So, a bit over a year ago, as we edged closer and closer to voting John Howard out of office, Rudd’s team make the stupid election promise of an internet filter. Exactly a year ago, in anger and frustration, I sent off a letter to Stephen Conroy, the then new Minister for Broadband, Communications and the Digital Economy.
Twelve months later, what have we learnt?
- Conroy is slow to respond to letters.
- Conroy isn’t particularly good at engaging in reasoned discourse.
- Conroy is good at staying on message.
- The internet filter is unlikely to be completely opt-out – there’ll just be two levels.
- Question Time is a farce and lacking in intelligent discussion.
- Those passionate about the issue have mobilised, with the EFA, GetUp, Steve Hopkins and Elias Bizannes amongst those leading the way.
- Trials of internet filters have focused mainly on HTTP and HTTPS traffic. Not IM, peer-to-peer traffic, or newsgroups.
- ISPs, including iiNet and Internode, are not fans of the proposed legislation
- The Greens and Liberals aren’t supporting it either. Nick Xenephon seems to be on the fence, and unsurprisingly Stephen Fielding of Family First wants to add legal content to be blocked by the filter.
- Conroy insists that our filter will be much like those in Sweden and Canada – yet both of those filters, according to the Government’s own feasibility study, are voluntary.
- There is a live pilot underway.
We’ve had petitions, rallies, phone bombs, emails and letters. It doesn’t seem to be making a dint in Conroy’s plans. I think face-to-face meetings is the best way forward. If your local member is from the ALP, then meet with them. If they’re not, you will have a Senator who is. If you’re uncomfortable about going alone, find some other like-minded souls. A group may well have a larger impact.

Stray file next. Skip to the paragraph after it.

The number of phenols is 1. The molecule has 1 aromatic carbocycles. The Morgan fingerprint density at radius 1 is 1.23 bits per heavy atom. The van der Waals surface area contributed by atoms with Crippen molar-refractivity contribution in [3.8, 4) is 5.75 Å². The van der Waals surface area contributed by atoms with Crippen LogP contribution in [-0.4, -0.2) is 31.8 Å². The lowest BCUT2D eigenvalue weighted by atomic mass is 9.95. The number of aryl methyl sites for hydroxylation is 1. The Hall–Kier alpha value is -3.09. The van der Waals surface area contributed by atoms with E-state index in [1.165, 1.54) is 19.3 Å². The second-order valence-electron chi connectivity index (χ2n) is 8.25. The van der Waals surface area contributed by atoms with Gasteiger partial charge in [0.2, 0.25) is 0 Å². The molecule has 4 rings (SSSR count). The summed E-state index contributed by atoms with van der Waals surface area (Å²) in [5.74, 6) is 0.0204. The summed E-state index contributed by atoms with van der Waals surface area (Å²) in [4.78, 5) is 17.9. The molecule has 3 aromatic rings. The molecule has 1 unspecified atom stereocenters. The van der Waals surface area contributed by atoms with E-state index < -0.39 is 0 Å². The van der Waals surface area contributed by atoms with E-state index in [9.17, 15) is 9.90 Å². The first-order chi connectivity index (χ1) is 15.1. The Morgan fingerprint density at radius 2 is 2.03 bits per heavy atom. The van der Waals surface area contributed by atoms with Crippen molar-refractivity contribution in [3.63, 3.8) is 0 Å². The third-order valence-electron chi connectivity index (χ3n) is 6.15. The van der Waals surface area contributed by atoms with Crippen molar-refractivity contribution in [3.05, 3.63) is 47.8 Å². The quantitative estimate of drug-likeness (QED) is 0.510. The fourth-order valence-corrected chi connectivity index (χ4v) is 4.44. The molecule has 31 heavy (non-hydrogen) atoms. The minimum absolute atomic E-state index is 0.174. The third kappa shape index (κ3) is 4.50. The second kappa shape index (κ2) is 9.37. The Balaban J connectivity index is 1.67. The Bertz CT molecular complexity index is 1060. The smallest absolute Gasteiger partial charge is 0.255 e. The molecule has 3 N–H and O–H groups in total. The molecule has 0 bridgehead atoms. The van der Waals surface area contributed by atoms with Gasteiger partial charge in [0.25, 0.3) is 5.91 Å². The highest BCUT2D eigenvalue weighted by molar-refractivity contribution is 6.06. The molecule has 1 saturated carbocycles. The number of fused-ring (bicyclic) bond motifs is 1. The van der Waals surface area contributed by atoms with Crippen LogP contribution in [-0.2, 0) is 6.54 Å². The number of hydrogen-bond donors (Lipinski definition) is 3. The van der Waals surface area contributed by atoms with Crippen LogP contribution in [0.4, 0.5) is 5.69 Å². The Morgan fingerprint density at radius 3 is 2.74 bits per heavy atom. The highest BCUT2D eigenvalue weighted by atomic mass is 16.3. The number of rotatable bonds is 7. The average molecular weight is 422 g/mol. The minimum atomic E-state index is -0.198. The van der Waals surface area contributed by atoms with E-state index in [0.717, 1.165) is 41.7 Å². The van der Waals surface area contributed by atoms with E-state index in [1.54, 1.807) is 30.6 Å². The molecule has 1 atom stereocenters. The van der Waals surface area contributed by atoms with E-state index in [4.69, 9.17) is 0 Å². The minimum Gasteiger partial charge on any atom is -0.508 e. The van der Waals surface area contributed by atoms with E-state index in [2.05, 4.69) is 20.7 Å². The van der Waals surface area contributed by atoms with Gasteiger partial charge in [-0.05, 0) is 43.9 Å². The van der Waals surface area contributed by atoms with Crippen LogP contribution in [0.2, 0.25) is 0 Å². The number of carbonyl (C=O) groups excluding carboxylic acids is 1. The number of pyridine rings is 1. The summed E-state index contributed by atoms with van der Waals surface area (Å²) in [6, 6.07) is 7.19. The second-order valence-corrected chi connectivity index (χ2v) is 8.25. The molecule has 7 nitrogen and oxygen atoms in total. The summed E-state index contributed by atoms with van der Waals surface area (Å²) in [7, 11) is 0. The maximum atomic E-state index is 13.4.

If you’re in Melbourne, that’s where Stephen Conroy is based – I’d love to hear some feedback of anyone who has met with him. I’m currently overseas, so I haven’t got around to that yet – I’ve only managed to meet with my then-local member (I’ve since changed electorates), and it was pretty clear that I knew more about the issue than he did.
I’d also recommend not bothering with arguments relating to civil liberties, censorship or keeping legal access to pornography. While I don’t disagree that these are important and valid, it’s not going to win over anyone. Personally, I try to keep the message about how the filter isn’t going to work, just like past filters haven’t worked, and thus it’s a waste of money and time. You need to express understanding that the Government’s goal is laudable, but the approach isn’t. The ends does not justify the means.
Also have alternative plans to suggest – whether that’s recommending parents stay aware of what their children are doing online, an opt-in filter for those who want it, or something like the previous Government’s NetAlert software. (Although that wasn’t downloaded much at all – so is there really the demand for an internet filter?)
Online action is great, but it doesn’t have anything close to the effect that face-to-face communication does. If you really want to make a difference, get into those politicians’ offices.
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